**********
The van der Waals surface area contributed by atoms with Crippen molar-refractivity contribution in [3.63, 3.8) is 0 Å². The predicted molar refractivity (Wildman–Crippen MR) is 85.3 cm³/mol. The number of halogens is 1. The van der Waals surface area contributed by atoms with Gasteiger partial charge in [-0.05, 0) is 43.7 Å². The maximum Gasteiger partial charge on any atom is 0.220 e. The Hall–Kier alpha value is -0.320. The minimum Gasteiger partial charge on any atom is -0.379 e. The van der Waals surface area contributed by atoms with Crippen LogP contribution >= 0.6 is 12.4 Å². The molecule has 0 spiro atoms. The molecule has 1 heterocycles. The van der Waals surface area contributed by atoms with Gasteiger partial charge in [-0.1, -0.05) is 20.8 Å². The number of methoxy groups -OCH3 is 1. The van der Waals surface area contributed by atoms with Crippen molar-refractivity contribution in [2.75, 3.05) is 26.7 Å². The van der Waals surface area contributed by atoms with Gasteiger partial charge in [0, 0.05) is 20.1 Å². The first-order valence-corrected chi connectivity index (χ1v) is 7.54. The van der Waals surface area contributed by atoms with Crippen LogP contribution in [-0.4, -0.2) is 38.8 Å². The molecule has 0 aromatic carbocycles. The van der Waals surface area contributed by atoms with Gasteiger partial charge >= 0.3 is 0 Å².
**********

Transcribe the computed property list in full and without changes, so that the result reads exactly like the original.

The van der Waals surface area contributed by atoms with Crippen molar-refractivity contribution in [3.63, 3.8) is 0 Å². The predicted molar refractivity (Wildman–Crippen MR) is 85.3 cm³/mol. The number of halogens is 1. The van der Waals surface area contributed by atoms with Gasteiger partial charge in [-0.05, 0) is 43.7 Å². The maximum Gasteiger partial charge on any atom is 0.220 e. The Hall–Kier alpha value is -0.320. The minimum Gasteiger partial charge on any atom is -0.379 e. The van der Waals surface area contributed by atoms with Crippen LogP contribution >= 0.6 is 12.4 Å². The molecule has 0 spiro atoms. The molecule has 1 heterocycles. The van der Waals surface area contributed by atoms with Gasteiger partial charge in [-0.1, -0.05) is 20.8 Å². The number of methoxy groups -OCH3 is 1. The van der Waals surface area contributed by atoms with Crippen molar-refractivity contribution in [2.75, 3.05) is 26.7 Å². The van der Waals surface area contributed by atoms with Gasteiger partial charge in [0, 0.05) is 20.1 Å². The first-order valence-corrected chi connectivity index (χ1v) is 7.54. The van der Waals surface area contributed by atoms with Crippen LogP contribution in [-0.4, -0.2) is 38.8 Å². The molecule has 0 aromatic carbocycles. The van der Waals surface area contributed by atoms with Gasteiger partial charge >= 0.3 is 0 Å².